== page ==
VOD film review: Come Away
James R | On 10, Feb 2021
Director: Brenda Chapman
Cast: Jordan Nash, Keira Chansa, David Oyelowo, Angelina Jolie, Clarke Peters, David Gyasi, Gugu Mbatha-Raw
“Peter, don’t let life take you down. Just keep floating above it.” That’s Jack (David Oyelowo) in Brenda Chapman’s fairytale drama Come Away. He’s speaking to his son, Peter (Jordan Nash), who is the brother of Alice (Keira Chansa). If those names are sparking connections with some icons of children’s literature, it’s no coincidence – this is Peter Pan and Alice in Wonderland but not as we know them, two siblings whose lives are intertwined with elements of fantasy in a way that’s ambitious, imaginative and sometimes a bit muddled.
Peter and Alice escape into their playful fantasies after their brother passes away, leaving the whole family – particularly parents Jack and Rose (Angelina Jolie) – struggling to come to terms with their loss. While Jack disappears into drink and gambling, Peter and Alice find comfort in notions of fairies, lost boys and looking glasses, clinging to a pocket watch heirloom like a magical piece of treasure.
The more the duo try to find a real life value for that object’s sentimental worth, though, the more Come Away’s central weakness becomes apparent; an ambitious exploration of the line between reality and fantasy, and the way that creativity can provide comfort, hope and reconciliation with the painful elements of life, the film doesn’t quite manage to draw that line coherently, torn between tackling adult subjects and child-friendly characters. The script by Marissa Kate Goodhill deeply understands the important role of imagination in growing up, but lacks the profound clarity of Bridge To Terabithia, My Neighbour Totoro or A Monster Calls.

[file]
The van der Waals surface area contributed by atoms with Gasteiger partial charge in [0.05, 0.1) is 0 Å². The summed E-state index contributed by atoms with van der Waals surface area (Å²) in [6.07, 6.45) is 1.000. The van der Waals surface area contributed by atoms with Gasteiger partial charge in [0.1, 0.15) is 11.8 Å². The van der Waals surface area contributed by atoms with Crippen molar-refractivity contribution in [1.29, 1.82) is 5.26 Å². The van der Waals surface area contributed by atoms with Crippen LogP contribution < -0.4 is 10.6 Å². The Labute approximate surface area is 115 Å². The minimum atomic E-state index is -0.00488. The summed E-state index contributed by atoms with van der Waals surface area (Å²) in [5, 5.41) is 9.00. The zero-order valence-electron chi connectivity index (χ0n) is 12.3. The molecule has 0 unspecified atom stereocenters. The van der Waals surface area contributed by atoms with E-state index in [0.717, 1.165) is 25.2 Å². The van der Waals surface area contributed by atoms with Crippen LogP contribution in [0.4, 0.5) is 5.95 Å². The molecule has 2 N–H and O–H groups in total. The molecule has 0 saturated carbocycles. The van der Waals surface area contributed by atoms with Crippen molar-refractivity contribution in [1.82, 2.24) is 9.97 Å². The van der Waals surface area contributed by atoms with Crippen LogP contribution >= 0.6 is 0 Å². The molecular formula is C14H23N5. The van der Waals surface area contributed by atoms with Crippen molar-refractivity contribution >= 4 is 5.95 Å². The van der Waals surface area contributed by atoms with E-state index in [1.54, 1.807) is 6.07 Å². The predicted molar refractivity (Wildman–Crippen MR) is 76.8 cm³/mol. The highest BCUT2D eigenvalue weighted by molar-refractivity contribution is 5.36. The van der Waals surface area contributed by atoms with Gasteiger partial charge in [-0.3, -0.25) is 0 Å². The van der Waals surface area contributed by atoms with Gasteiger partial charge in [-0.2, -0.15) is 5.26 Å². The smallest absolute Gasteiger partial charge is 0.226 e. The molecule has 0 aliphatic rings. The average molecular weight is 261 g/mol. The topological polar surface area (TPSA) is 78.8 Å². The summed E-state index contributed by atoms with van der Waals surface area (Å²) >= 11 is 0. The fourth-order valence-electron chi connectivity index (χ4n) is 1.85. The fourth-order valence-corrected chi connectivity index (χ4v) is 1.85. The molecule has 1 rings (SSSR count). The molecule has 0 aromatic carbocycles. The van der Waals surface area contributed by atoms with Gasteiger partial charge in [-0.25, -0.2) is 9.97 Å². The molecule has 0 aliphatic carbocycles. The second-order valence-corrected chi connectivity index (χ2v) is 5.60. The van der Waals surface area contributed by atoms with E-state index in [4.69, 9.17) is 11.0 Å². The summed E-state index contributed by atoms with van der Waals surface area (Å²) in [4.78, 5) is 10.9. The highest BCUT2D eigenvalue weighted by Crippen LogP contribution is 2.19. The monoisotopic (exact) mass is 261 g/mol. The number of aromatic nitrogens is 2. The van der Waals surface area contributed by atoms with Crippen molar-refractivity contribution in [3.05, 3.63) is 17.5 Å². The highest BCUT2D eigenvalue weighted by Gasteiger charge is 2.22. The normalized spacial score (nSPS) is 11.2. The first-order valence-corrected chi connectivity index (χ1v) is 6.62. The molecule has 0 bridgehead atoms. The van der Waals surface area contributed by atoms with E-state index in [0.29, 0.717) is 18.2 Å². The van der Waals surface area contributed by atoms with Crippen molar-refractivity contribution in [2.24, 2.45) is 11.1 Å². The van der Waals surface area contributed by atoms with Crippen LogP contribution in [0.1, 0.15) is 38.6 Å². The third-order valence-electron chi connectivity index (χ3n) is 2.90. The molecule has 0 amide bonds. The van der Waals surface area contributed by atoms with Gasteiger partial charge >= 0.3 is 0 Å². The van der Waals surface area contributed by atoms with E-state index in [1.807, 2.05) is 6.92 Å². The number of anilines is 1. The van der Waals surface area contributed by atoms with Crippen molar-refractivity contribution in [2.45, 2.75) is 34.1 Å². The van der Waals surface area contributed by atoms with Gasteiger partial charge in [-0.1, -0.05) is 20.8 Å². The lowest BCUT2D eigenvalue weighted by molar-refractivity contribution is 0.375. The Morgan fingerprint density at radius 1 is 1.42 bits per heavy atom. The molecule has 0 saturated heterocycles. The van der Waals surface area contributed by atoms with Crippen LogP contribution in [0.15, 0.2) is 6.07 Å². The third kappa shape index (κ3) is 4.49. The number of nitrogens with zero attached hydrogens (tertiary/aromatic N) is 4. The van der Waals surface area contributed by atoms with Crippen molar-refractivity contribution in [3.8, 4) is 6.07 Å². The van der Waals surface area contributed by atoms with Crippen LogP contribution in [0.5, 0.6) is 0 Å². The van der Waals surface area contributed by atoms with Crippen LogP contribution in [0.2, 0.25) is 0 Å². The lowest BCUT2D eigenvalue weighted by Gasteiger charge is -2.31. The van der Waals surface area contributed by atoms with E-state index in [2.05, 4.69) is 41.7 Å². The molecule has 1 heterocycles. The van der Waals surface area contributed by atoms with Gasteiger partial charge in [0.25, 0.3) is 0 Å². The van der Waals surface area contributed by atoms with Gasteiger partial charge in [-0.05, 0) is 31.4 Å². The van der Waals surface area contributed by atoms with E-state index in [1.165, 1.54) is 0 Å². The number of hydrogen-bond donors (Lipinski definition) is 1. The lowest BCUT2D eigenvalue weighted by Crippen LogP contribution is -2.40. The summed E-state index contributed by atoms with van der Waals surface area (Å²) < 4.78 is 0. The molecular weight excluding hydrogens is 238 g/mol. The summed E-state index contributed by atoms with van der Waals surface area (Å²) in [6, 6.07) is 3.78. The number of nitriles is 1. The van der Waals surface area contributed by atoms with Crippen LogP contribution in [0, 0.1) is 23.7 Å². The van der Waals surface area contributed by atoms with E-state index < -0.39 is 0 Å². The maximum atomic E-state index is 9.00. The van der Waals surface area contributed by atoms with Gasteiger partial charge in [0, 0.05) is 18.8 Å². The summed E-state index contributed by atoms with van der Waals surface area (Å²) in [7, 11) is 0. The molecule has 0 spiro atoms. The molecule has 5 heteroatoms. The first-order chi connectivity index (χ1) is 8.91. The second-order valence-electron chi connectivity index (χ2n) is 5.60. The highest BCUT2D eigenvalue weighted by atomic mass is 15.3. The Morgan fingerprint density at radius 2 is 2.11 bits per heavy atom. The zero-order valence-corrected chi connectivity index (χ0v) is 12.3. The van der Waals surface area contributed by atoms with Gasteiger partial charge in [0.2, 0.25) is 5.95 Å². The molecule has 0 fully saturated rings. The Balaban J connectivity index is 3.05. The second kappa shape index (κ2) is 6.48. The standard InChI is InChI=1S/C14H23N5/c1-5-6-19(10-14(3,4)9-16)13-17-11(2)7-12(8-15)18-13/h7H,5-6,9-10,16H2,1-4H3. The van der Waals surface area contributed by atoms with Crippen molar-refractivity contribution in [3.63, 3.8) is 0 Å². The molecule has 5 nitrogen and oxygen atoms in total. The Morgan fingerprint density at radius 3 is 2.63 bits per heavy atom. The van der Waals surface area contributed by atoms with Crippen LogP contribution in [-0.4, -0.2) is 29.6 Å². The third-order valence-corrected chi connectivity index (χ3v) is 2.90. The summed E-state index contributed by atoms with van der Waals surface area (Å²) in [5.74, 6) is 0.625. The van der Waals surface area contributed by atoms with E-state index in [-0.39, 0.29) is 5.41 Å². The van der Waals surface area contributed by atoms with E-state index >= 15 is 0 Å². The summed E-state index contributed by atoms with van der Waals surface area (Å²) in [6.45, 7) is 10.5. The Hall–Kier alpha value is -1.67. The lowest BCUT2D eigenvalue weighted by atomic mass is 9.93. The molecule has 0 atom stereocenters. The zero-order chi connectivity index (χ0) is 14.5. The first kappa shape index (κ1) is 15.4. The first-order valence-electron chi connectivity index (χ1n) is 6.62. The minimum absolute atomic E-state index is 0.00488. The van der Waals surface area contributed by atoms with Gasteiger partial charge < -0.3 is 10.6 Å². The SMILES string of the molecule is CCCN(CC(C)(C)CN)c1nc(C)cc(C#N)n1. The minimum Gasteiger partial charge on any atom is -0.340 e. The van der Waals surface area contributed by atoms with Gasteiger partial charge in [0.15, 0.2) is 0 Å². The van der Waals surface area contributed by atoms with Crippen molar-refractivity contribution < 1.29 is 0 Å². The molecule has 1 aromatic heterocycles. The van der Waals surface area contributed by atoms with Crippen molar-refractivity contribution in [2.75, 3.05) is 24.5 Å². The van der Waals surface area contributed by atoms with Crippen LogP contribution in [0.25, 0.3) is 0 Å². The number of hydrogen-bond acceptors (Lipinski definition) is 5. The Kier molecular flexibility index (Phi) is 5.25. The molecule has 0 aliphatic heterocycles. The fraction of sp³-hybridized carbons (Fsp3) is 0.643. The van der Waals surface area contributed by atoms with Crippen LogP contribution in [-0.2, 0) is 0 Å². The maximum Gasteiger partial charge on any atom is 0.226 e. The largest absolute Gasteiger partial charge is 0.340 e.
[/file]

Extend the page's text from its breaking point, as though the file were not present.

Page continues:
Chapman, who helmed Pixar’s Brave, does a wonderful job of letting fantasy intrude into real life, from lost boys bursting out of trees to white rabbits disappearing down holes. The cast, too, are fully on board, with Oyelowo and Jolie convincingly conveying their unspoken sadness, and Anna Chancellor proving suitably frosty as the snooty Aunt Eleanor. It’s a treat, too, to see Clarke Peters’ hat-wearing menace, David Gyasi’s intimidating Captain James and Gugu Mbatha-Raw’s older Alice quietly diversifying the way we see and tell children’s stories.
But the more the film tries to weave its spell, the more complicated the web between Lewis Caroll and JM Barrie becomes, leaving you distracted by questions of whether we’re witnessing the origins of their characters or reinventions of their legacies. At the film’s heart, though, is a charming earnestness that keeps things floating just above such concerns – even if only until the end credits.